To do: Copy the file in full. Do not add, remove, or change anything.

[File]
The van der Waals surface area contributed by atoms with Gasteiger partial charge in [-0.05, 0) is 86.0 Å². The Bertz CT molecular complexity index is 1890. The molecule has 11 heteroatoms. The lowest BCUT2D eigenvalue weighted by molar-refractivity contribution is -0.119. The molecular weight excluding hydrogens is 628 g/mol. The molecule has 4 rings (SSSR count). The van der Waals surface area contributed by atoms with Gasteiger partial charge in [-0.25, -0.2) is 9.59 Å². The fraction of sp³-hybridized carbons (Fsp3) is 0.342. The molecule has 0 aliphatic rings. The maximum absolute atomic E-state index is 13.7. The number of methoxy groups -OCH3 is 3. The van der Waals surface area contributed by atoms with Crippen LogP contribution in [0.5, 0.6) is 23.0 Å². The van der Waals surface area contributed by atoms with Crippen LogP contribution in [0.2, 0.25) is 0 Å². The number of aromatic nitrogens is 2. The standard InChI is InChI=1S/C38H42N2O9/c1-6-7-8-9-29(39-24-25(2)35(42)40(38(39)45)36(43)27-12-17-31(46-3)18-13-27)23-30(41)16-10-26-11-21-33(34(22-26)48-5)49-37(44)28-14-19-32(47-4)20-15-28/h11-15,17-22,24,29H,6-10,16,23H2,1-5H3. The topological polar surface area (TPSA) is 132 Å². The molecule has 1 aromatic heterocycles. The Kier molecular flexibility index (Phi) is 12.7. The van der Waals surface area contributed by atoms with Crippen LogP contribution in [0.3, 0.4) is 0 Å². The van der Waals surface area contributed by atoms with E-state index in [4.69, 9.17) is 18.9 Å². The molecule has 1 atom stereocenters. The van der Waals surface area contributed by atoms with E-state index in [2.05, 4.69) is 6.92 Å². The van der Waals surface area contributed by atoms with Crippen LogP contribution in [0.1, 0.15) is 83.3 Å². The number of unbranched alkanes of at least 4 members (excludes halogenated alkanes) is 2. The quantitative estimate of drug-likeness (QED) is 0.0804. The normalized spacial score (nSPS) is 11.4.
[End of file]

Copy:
The van der Waals surface area contributed by atoms with Gasteiger partial charge in [-0.05, 0) is 86.0 Å². The Bertz CT molecular complexity index is 1890. The molecule has 11 heteroatoms. The lowest BCUT2D eigenvalue weighted by molar-refractivity contribution is -0.119. The molecular weight excluding hydrogens is 628 g/mol. The molecule has 4 rings (SSSR count). The van der Waals surface area contributed by atoms with Gasteiger partial charge in [-0.25, -0.2) is 9.59 Å². The fraction of sp³-hybridized carbons (Fsp3) is 0.342. The molecule has 0 aliphatic rings. The maximum absolute atomic E-state index is 13.7. The number of methoxy groups -OCH3 is 3. The van der Waals surface area contributed by atoms with Crippen LogP contribution in [0.5, 0.6) is 23.0 Å². The van der Waals surface area contributed by atoms with Crippen LogP contribution in [0.2, 0.25) is 0 Å². The number of aromatic nitrogens is 2. The standard InChI is InChI=1S/C38H42N2O9/c1-6-7-8-9-29(39-24-25(2)35(42)40(38(39)45)36(43)27-12-17-31(46-3)18-13-27)23-30(41)16-10-26-11-21-33(34(22-26)48-5)49-37(44)28-14-19-32(47-4)20-15-28/h11-15,17-22,24,29H,6-10,16,23H2,1-5H3. The topological polar surface area (TPSA) is 132 Å². The molecule has 1 aromatic heterocycles. The Kier molecular flexibility index (Phi) is 12.7. The van der Waals surface area contributed by atoms with Crippen LogP contribution in [0.3, 0.4) is 0 Å². The van der Waals surface area contributed by atoms with E-state index in [4.69, 9.17) is 18.9 Å². The molecule has 1 atom stereocenters. The van der Waals surface area contributed by atoms with E-state index in [2.05, 4.69) is 6.92 Å². The van der Waals surface area contributed by atoms with Crippen LogP contribution in [0.1, 0.15) is 83.3 Å². The number of unbranched alkanes of at least 4 members (excludes halogenated alkanes) is 2. The quantitative estimate of drug-likeness (QED) is 0.0804. The normalized spacial score (nSPS) is 11.4.